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SEAT Alhambra 1.9 TDI New NCT 2006 Seat Alhambra 1.9TDi 6 Speed, just NCT passed and serviced with new brakes, etc. Lovely driver with both keys. Just been fully valeted inside and out. Great spacious and reliable 7 seater with good fuel economy. Comes with three months engine and gearbox warranty at full asking price. 06 (2006) Features: - Adjustable seats - Adjustable steering column/wheel - Air Conditioning - Armrest - CD player - Dual Climate Control - Electric Windows - Extra seats - Height adjustable drivers seat - Mirrors electric and heated - Onboard Computer - Outside temperature meter - Power Steering - Radio/CD/MP3 - Rear armrest - Rear Electric Windows - Rear headrests - Seatback tables - Split Fold Rear Seats - Towbar - Towbar Preparation - Traction control - Windows front + rear electric - Car History Checked - Extended Warranty - 3x3point rear seat belts - ABS - Alarm - Centralised locking - Child Locks - Curtain Airbags - Driver Airbag - ESP - Foglights - Front Fog Lights - Heated Mirrors - Immobilizer - Multiple Airbags - Passenger Airbag - Remote Central Locking - Remote controlled alarm - Side Airbag - Side Impact Protection - Traction Control - Body Coloured Bumpers - Cloth seat trim - Metallic Paint - Rear wiper - Roof rails - Steel wheels Last updated: 06/01/2018
Punchy on the go
Can carry seven
3 NCAP Stars
Not bad value
R is well specified
Looks good, engine torque, comfortable, robust.
Slow base model
Not a hot hatch
Not clever about it
S is dripping
Not that cheap, feels old, resale, heavy seats.
The Alhambra was launched in 1996 and facelifted in 2000, and will soon be replaced by a derivative of the Altea XL. It’s still a good-looking and well-proportioned machine. The chunky rear lights and aggressive snout work well and it’s actually better looking than the VW Sharan on which it’s based.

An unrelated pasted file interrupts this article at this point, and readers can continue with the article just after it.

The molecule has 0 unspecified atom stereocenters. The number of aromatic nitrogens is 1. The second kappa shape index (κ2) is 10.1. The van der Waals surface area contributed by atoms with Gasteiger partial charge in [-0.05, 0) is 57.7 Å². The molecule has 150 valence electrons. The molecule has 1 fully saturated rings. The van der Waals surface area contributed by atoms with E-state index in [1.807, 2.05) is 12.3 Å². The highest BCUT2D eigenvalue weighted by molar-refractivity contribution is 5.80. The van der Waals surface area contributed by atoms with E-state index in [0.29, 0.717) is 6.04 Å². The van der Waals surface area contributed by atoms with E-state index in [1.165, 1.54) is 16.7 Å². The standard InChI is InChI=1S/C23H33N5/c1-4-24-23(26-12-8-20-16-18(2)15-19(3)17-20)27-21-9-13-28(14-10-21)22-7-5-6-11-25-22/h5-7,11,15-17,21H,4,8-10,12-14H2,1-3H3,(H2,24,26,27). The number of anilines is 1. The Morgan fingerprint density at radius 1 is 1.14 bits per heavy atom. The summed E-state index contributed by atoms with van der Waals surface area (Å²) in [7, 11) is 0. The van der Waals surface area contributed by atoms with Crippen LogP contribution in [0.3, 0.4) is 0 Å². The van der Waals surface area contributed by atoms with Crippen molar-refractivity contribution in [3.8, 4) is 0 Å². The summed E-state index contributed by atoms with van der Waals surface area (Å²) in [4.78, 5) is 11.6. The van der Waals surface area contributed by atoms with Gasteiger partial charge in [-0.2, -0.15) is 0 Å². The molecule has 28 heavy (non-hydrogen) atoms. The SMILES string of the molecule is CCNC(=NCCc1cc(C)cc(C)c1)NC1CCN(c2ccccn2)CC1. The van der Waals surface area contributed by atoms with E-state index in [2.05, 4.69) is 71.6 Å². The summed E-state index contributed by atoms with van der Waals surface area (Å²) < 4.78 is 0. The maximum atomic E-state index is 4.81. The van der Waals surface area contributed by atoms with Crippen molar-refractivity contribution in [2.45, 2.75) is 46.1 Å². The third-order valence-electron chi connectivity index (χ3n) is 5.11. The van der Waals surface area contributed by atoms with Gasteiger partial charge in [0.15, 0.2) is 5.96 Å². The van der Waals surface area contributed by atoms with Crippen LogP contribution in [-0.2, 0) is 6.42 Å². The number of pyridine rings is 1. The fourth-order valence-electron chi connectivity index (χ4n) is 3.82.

Considering its size, the Alhambra is pretty zippy. The diesels’ 0-100 km/h times aren’t mind blowing: 17.2 seconds (90bhp), 13.7 (115) and 11.9 (150bhp), but all (except the base model) feel perky on the move. The 1.8T is surprisingly lively too (10.9 seconds), cruising and overtaking with ease.
The Alhambra is mechanically identical to the fine-handling Galaxy but unlike the Sharan, the suspension wasn’t altered to give it a better ride. It’s got a sporty, yet unobtrusive, ride and handles well as long as you don’t go chasing hot hatches in it.
Like its siblings, the Alhambra really looks its age once you swing open the door. There’s lots of old-fashioned and rather fiddly switchgear, and while the driving position is sound the heavy rear seats have to be removed to generate space for awkward loads.
Because it’s been around so long, there are few faults left in the Alhambra. The plastics are old, the switchgear is old and the design is old. The ride quality and cruising refinement still impress, but that’s not enough reason to buy one.
The VW Sharan, the Alhambra’s sister vehicle, achieved a 3-Star NCAP score and has headrests and 3-point seatbelts on all seats, plus ISOFIX child seat mounts. ESP isn’t available, though, even as an option. The new Altea XL should be a safer bet.
New MPVs make more efficient use of their interior space than the Alhambra. It’s fairly roomy in there, but the rear seats have to be removed to generate luggage space. The rear doors aren’t sliding items either, making it a little bit more awkward get kids in and out.
The Alhambra is a little cheaper and better equipped than the Sharan, but for similar money you could get a newer, cleverer, safer MPV. Resale values won’t be great either, especially with a new model on the way.
The basic R Alhambra gets climate control, six electric windows, electric mirrors, remote locking, seatback tables and a CD player. The S adds rear climate control, 16” alloys, privacy glass, park aids, leather steering, swivelling captain’s chairs, a heated windscreen and cruise control.
The Alhambra is available with the old Golf GTi’s 150bhp 1.8 petrol turbo and a 1.9 diesel in less than three states of tune: 90bhp, 115bhp and 150bhp. The petrol is a fine motor, while the diesel is a little gruff, although all have ample torque to cope with the Sharan’s size and weight.